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InDesign Secrets: Margins and Bleeds

When preparing to publish a book, it’s important to remember the roles margins and bleeds have. But what’s the difference between these two concepts? How should designers apply them? Great questions. Read on to learn how to master your book’s interior design.

What do margins do?

  • Provide room for the reader to hold the book comfortably
  • Show the entire type block area easily, without “disappearing”
  • Provide space for running heads (or running feet), page numbers, or other navigation aids

So what’s bleed then?

For a New Project
Setting bleed in a new InDesign document
  • Bleed allows you to run artwork to the edge of a page
  • If you do not allow for 1/8-of-an-inch bleed, any misalignment while cutting will result in the artwork’s not running to the edge of the paper

To check current bleed measurements or set new ones in an InDesign project, see the instructions below. (Please note: these instructions are for a typical six-inch-by-nine-inch trim size.)


Setting bleed in a new document

  1. Open InDesign and click File -> New -> Document.
  2. Enter the correct Page Size and Margins dimensions for your book.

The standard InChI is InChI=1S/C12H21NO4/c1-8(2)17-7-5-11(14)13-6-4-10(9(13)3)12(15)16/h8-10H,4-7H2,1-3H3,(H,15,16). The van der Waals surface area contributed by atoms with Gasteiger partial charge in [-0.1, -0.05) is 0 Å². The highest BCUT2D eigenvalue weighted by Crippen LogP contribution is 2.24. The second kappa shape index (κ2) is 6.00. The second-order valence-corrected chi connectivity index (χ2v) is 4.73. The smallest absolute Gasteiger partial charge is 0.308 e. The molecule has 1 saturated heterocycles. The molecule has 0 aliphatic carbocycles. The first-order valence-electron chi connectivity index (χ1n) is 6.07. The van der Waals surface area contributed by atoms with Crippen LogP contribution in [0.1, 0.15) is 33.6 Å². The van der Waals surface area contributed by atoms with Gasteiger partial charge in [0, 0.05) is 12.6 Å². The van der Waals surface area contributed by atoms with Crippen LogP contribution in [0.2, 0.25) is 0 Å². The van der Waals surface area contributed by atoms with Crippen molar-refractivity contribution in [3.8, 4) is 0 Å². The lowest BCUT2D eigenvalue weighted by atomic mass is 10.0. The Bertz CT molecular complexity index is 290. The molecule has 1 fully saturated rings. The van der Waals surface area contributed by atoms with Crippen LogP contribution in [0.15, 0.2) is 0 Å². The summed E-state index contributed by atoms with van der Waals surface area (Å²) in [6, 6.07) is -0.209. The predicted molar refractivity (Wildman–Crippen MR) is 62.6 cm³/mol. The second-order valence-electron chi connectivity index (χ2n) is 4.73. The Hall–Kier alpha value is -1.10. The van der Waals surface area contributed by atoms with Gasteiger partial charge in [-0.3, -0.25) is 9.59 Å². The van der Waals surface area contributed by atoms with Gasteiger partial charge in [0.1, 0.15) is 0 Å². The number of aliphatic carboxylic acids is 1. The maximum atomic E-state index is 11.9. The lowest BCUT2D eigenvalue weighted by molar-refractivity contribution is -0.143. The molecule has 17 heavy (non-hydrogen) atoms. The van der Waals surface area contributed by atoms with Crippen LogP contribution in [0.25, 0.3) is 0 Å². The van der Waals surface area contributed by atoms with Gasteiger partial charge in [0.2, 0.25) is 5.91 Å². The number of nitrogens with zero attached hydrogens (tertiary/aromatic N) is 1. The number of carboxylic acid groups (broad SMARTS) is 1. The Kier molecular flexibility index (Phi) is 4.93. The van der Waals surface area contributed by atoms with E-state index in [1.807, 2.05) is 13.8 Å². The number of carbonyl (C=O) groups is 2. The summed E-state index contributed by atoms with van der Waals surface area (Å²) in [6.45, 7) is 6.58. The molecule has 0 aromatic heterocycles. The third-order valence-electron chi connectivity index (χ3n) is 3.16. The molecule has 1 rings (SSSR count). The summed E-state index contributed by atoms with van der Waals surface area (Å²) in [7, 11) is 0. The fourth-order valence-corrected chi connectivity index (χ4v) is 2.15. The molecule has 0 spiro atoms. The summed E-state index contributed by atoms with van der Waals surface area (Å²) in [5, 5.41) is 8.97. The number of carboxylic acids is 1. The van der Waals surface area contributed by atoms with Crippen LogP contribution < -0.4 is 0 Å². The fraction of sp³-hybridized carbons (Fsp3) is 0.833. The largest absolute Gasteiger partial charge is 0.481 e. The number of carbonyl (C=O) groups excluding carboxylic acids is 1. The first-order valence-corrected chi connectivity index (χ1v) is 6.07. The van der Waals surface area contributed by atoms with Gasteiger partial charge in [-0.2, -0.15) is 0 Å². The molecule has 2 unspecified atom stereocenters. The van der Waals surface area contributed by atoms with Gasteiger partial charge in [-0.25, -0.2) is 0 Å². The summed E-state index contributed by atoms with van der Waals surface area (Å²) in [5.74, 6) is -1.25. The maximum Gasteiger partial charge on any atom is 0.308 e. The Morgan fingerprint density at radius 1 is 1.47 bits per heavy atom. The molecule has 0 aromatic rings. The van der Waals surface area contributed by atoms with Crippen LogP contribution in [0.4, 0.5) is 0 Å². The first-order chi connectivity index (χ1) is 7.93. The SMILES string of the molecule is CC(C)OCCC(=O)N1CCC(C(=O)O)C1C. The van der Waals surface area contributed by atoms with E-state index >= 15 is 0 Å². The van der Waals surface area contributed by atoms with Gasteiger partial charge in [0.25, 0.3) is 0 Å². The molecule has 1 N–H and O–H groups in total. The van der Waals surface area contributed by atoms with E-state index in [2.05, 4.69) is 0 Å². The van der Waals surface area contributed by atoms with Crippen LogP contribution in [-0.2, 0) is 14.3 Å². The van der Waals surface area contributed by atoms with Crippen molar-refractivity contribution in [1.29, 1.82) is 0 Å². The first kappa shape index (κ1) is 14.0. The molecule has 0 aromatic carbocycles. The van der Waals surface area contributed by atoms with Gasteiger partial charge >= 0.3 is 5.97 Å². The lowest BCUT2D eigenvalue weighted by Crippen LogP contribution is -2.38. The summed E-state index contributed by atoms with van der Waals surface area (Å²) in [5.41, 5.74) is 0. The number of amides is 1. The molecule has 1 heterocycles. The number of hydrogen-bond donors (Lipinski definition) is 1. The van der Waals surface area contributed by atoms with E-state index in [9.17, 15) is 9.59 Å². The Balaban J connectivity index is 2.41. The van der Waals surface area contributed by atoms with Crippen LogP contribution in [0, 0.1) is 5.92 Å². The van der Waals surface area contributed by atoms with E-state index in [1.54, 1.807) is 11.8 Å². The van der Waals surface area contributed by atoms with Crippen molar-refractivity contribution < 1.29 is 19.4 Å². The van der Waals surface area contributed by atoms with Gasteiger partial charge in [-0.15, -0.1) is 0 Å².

3. Click the dropdown arrow button next to the Bleed and Slug section at the bottom.
  4. For a typical book size of 6×9, .125 in or 3mm will work fine.
  5. Click OK when finished.

Be aware that your printer will give you the correct bleed dimension, so it’s crucial that you always double-check these numbers with your printer.


For an Existing Project
Setting bleed in an existing InDesign document

Setting bleed in an existing project

  1. Go to File -> Document Setup…
  2. In the Document Setup window, click on the dropdown arrow next to the Bleed and Slug section.
  3. For a typical book size of 6×9, .125 in or 3mm will work fine.
  4. Click OK when finished.



“About Bleed.” Service Printers. Accessed 10 Mar. 2016.

“Adobe InDesign CC: How to Set Print Bleed.” Adobe Help. Accessed 10 Mar. 2016.

“Adobe InDesign Tips I Wish I’d Known When Starting Out.” Smashing Magazine. Mar. 2011.

“Understanding Book Layouts and Page Margins.” The Book Designer. Friedlander, Joel. 14 Aug. 2013.

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